2013 Annual Report
1a.Objectives (from AD-416):
1. To evaluate the production and optimize the pyrolytic process of crop and tree feedstocks to create designer biochars with tailored chemical and physical characteristics.
2. To examine the impact of these designer biochars on soil fertility, carbon sequestration, microbial communities, volatile matter, and greenhouse production through both short- and long-term laboratory incubations.
1b.Approach (from AD-416):
Scientists from the Environmenta Protection Agency (EPA) and USDA-ARS will coordinate a 5-year collaboration that will produce designer biochars by pyrolysis of traditional (i.e., switchgrass, pecan shells, peanut hulls, livestock manure, begasse, cotton gin trash, etc.) and emerging biofuel feedstocks (sorghum, miscanthus, poplar, etc.). The designer biochars will be produced in-house by altering feedstock selection, pyrolysis temperature and residence time. ARS scientists in Florence have produced between 1 to 2 kg of biochar per day, which was sufficient to conduct several bench-scale soil incubation laboratory studies. The designer biochars are characterized for chemical, physical, and structural properties using a battery of assays including pH, total elemental analyses, volatile matter, and 13C nuclear magnetic resonance spectroscopy. This information provides characteristics to determine which designer biochar could be selected to remediate specific soil quality issues.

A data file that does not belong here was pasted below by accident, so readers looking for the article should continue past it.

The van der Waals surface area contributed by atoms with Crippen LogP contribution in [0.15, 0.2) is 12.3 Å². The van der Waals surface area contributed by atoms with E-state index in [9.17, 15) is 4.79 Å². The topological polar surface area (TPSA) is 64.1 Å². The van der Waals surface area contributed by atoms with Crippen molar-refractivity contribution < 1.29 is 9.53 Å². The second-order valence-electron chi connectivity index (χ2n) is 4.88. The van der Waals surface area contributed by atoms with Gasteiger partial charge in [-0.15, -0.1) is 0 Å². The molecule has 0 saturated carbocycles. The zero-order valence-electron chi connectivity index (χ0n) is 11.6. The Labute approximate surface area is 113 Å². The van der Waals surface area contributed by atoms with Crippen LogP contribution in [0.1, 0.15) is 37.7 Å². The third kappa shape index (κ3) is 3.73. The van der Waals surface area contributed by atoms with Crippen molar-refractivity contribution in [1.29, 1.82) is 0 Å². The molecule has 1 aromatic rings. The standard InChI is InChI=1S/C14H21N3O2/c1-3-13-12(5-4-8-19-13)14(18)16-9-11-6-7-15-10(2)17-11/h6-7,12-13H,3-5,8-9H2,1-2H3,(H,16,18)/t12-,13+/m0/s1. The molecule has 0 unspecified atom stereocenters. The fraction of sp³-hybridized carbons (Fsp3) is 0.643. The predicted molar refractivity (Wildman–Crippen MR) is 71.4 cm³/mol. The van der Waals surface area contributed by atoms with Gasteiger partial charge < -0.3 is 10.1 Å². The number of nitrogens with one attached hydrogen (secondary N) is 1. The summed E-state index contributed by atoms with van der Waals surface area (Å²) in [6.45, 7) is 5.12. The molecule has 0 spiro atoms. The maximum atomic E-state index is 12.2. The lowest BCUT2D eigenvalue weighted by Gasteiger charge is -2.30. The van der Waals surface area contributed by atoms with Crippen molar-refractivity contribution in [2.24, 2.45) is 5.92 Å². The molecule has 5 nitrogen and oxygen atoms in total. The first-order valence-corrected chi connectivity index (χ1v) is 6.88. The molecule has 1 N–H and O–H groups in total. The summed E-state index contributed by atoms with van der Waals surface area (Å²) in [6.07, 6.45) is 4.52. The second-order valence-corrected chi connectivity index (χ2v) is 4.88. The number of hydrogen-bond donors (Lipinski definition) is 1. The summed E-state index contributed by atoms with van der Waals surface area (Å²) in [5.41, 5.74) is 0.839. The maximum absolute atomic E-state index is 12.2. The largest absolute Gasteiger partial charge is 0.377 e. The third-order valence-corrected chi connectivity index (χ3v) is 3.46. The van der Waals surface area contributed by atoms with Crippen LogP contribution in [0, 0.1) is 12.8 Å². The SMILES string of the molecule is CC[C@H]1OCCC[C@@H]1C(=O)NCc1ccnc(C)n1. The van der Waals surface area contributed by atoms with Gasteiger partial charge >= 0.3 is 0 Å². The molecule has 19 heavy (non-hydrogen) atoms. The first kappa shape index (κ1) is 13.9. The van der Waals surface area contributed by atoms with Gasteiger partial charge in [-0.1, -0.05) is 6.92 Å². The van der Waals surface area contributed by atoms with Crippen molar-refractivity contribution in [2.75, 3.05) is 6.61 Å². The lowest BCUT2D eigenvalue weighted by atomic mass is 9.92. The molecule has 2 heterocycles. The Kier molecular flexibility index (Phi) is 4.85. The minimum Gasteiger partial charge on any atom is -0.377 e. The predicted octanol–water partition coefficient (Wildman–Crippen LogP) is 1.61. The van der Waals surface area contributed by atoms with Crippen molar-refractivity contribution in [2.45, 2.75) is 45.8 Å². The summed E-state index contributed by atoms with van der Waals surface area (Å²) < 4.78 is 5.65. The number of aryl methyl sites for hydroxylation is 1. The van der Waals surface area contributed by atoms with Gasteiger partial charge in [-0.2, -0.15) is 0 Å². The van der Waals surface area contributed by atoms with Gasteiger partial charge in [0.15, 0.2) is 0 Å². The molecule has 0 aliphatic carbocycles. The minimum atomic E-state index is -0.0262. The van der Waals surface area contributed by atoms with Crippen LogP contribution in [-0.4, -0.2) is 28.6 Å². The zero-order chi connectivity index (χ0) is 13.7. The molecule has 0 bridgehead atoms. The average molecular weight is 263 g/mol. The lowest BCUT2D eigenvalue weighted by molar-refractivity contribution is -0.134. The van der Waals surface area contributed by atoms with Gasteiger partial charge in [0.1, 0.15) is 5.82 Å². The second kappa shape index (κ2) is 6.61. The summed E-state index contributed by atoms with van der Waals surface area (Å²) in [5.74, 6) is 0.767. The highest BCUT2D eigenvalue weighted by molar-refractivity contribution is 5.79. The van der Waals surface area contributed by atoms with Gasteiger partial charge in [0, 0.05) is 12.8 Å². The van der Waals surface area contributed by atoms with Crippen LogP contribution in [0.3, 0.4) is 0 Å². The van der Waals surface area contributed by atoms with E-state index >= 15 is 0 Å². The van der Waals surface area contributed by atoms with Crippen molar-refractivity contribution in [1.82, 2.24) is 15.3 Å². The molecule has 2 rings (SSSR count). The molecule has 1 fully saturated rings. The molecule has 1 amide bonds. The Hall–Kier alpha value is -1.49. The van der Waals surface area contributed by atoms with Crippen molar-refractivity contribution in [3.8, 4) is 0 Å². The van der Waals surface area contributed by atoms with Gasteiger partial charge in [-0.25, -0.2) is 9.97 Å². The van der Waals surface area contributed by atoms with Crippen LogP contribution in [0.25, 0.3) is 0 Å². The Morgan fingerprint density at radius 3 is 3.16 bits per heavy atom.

Only a limited number of traditional ligno-cellulose feedstocks have been processed. This study intends to use the next generation biofuel feedstocks to create more designer biochars. Past evaluations using designer biochars made from traditional feedstocks have shown that some designer biochars have minimal impact on soil fertility, and manure-based biochars are nutrient-enriched. We intend to conduct additional experiments by blending biochars to reduce undesirable soil fertility properties of manure-based biochars with the emerging biofuel ligno-cellulose-based biochars. Blended designer biochars will be characterized by ARS scientists in Florence and St. Paul and EPA. The blended and unblended designer biochars' impact on soil fertility, carbon sequestration, microbial processes, volatile matter and greenhouse gas production will be evaluated through both short- (h to d) and long-term (30 to 120 d) laboratory incubation studies.
This research directly related to inhouse objective 1 - the impact of a biochar on the involvement of soil microbial communities and their ability to produce genes necessary to fix or convert N into plant nutrient forms were determined.
It was found that biochar stimulated the abundance of genes critical for nitrogen cycling to occur. Moreover, it demonstrated that this biochar was not detrimental to soil microbial communities and its involvement with cycling nitrogen, a critical plant nutrient.